Saturday, January 30, 2016
Friday, January 29, 2016
Wednesday, January 27, 2016
CHEERS OF A CLOWN
|Bill Irwin, photographed in New York City. Photograph by Annie Leibovitz. Kennedy Center Honors founder George Stevens Jr. writes an appreciation of our great clown for his brilliance as a performer and audience member.|
BY GEORGE STEVENS JR.
We go to the theater to be surprised, and for 40 years Bill Irwin has been on a steady quest to surprise us. Strangers rarely stop this chameleon-like artist on the street, because his own persona is so well disguised within his extraordinary gallery of characters. Irwin studied at the Ringling Bros. and Barnum & Bailey Clown College before turning to the stage. We often discover him wearing extremely baggy pants, black horn-rimmed glasses, and an item from his storehouse of bizarre hats on his head. His training and versatility gave him tools to enchant us in offerings ranging from Fool Moon and Old Hats, with his fellow clown David Shiner, to Waiting for Godot, with Steve Martin and Robin Williams, and King Lear, playing the Fool, a performance New York Times critic Ben Brantley described as “insolent, fearful, desolate and touched with the antic brilliance of madness.” Then he surprises us by turning up in The Good Wife, Christopher Nolan’s Interstellar, Rachel Getting Married, with Anne Hathaway, or as a serial killer on CSI. Or at the 1996 Atlanta Olympics as a drum major marching with a band that would not follow his directions.
Most recently I encountered Mr. Irwin at the Kennedy Center. On this night our surprise was to see him enter in one of his baggy-pants ensembles with a bow tie and derby hat, only to be joined by acclaimed ballerina Tiler Peck in a pas de deux that juxtaposed Ms. Peck’s balletic gifts with Irwin’s charm, humor, and considerable dancing skill. His bulky shoes seemed crafted to inhibit graceful movement, but he took on the qualities of the ballerina with his shape-changing eccentricity. It was a beguiling partnership.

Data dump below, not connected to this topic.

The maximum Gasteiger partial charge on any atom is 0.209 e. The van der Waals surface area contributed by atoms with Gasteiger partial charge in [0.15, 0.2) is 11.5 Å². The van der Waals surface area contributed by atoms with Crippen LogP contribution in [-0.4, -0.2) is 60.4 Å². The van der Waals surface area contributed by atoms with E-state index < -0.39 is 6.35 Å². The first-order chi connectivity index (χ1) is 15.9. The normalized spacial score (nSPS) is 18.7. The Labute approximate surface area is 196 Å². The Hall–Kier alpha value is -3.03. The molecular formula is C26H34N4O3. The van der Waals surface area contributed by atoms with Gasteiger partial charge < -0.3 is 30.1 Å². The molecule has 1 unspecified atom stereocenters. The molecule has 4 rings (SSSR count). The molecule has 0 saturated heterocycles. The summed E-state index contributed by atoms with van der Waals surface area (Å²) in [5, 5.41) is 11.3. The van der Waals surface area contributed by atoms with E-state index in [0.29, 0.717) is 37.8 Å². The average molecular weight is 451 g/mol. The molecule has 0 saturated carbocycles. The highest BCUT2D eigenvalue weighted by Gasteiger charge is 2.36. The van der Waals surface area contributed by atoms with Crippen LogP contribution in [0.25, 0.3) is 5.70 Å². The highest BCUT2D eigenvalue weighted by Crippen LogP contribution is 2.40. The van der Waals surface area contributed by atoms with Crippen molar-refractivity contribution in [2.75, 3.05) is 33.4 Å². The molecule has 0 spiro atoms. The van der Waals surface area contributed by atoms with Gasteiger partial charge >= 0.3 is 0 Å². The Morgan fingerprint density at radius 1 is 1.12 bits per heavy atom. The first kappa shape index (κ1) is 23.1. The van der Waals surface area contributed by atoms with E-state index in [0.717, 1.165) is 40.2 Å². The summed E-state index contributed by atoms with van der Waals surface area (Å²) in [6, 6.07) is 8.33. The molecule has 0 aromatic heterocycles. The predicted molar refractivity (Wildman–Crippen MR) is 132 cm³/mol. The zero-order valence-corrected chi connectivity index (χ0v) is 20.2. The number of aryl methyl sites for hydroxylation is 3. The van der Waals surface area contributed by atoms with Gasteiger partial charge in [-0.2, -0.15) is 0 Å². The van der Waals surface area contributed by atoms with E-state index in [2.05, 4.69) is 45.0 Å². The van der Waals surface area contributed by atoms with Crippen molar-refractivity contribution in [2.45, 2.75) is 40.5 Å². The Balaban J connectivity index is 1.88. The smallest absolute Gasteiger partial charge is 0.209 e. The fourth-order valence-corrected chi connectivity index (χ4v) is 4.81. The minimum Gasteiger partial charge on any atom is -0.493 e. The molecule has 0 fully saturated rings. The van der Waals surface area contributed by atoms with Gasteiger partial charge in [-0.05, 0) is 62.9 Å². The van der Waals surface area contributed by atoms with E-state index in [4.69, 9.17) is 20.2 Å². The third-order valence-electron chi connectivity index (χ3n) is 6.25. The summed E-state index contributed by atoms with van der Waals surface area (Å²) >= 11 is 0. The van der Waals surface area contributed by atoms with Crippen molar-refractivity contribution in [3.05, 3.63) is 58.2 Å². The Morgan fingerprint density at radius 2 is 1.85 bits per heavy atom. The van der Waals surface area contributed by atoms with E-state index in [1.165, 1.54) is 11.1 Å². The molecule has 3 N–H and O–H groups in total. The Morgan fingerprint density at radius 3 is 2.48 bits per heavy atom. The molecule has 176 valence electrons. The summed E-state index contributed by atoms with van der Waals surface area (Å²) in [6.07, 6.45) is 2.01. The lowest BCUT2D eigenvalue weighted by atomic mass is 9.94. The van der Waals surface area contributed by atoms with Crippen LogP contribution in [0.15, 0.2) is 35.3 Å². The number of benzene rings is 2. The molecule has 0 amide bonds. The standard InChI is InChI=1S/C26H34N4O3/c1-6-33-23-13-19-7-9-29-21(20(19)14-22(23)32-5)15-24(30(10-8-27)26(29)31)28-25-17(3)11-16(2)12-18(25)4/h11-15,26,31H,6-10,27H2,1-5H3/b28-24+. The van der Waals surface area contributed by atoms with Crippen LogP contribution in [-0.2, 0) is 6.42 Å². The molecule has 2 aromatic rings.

Irwin has been a regular at the annual Kennedy Center Honors, performing onstage from time to time, but I rank him as our all-time most valuable audience member. We edited the Honors for television, and whenever we cut to Bill he was responding in perfect pitch, enhancing the viewer’s appreciation with the sensibility that works for him onstage, all natural, everything coming from inside.
In 2007, he gave me my favorite surprise. I went with a touch of skepticism to see him as George in Edward Albee’s Who’s Afraid of Virginia Woolf? Irwin’s clown took the night off. His seemingly mild, slightly stooped academic in a sweater-vest was so true to a college professor that his emerging rage and scarring wit were chilling and powerful when he tangled with Kathleen Turner’s boozy Martha. It is the best rendering of George I’ve ever seen, and it earned him a Tony Award for best actor.
Bill once said, “When you’re onstage, part of you wants to be off as fast as possible. And once you’re offstage, everything is in anticipation of the next time you’re on.” We’re waiting, Bill.
Tuesday, January 26, 2016
Monday, January 25, 2016
Lulu Adams was born Louise Cranston in 1900 to Joe Cranston and Martha Cashmore, while her parents were touring in Malines, Belgium. Lulu was born into a family with a long standing tradition in the circus, performance and variety business. Her grandmother was the first tightrope artist to perform at the Brighton Hippodrome. Her mother, Martha (born c.1870), was an acrobatic equestrian in her early career, changing her act later, to performing dog trainer. Her father Joe Cranston, was singled out by Lord George Sanger at the age of 9, to be made the central figure and youngest solo clown in his circus. Although Joe also performed as an acrobatic rider for some time he eventually devoted himself to clowning after numerous accidents convinced him that it was safer to keep both feet on the ground. Lulu’s uncle, Richard Durant, was also famed as a scenic designer for Drury Lane Theatre.